Hurricanes and Society in the British Greater Caribbean, 1624-1783 [NOOK Book]

Overview

Hurricanes created unique challenges for the colonists in the British Greater Caribbean during the seventeenth and eighteenth centuries. These storms were entirely new to European settlers and quickly became the most feared part of their physical environment, destroying staple crops and provisions, leveling plantations and towns, disrupting shipping and trade, and resulting in major economic losses for planters and widespread privation for slaves.

In this study, Matthew Mulcahy ...

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Hurricanes and Society in the British Greater Caribbean, 1624-1783

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Overview

Hurricanes created unique challenges for the colonists in the British Greater Caribbean during the seventeenth and eighteenth centuries. These storms were entirely new to European settlers and quickly became the most feared part of their physical environment, destroying staple crops and provisions, leveling plantations and towns, disrupting shipping and trade, and resulting in major economic losses for planters and widespread privation for slaves.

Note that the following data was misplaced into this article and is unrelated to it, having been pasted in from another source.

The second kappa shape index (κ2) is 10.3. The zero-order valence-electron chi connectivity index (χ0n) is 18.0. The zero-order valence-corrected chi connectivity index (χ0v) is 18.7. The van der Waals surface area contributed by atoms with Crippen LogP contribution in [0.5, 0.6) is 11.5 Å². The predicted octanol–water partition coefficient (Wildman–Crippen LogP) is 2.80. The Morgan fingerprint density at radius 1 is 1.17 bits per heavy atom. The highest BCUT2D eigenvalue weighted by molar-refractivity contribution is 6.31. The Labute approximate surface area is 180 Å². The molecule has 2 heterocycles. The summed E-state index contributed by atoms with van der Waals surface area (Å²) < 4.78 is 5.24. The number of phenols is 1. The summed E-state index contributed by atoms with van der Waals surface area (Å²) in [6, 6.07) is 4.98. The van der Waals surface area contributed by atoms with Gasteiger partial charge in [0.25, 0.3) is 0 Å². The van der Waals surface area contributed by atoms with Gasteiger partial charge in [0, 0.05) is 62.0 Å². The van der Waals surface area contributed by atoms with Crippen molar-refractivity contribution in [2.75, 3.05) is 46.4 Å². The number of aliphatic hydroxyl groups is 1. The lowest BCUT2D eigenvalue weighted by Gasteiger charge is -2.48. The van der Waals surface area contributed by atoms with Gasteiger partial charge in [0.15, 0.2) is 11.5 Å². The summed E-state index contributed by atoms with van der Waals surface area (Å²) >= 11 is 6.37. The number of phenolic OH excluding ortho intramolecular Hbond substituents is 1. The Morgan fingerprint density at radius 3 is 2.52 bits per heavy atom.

In this study, Matthew Mulcahy examines how colonists made sense of hurricanes, how they recovered from them, and the role of the storms in shaping the development of the region's colonial settlements. Hurricanes and Society in the British Greater Caribbean, 1624–1783 provides a useful new perspective on several topics including colonial science, the plantation economy, slavery, and public and private charity. By integrating the West Indies into the larger story of British Atlantic colonization, Mulcahy's work contributes to early American history, Atlantic history, environmental history, and the growing field of disaster studies.

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Product Details

  • ISBN-13: 9780801898976
  • Publisher: Johns Hopkins University Press
  • Publication date: 12/29/2010
  • Series: Early America: History, Context, Culture
  • Sold by: Barnes & Noble
  • Format: eBook
  • Pages: 272
  • File size: 4 MB

Meet the Author

Matthew Mulcahy is associate professor and chair of the history department at Loyola College in Maryland.

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Table of Contents

Introduction : melancholy and fatal calamities 1
1 Encountering hurricanes 10
2 "A conspiracy of the winds" 33
3 Weathering the storms 65
4 Choice and scarce times 94
5 Building for disaster 117
6 Sympathy in distress 141
7 The politics of public relief 165
Conclusion : beyond 1783 189
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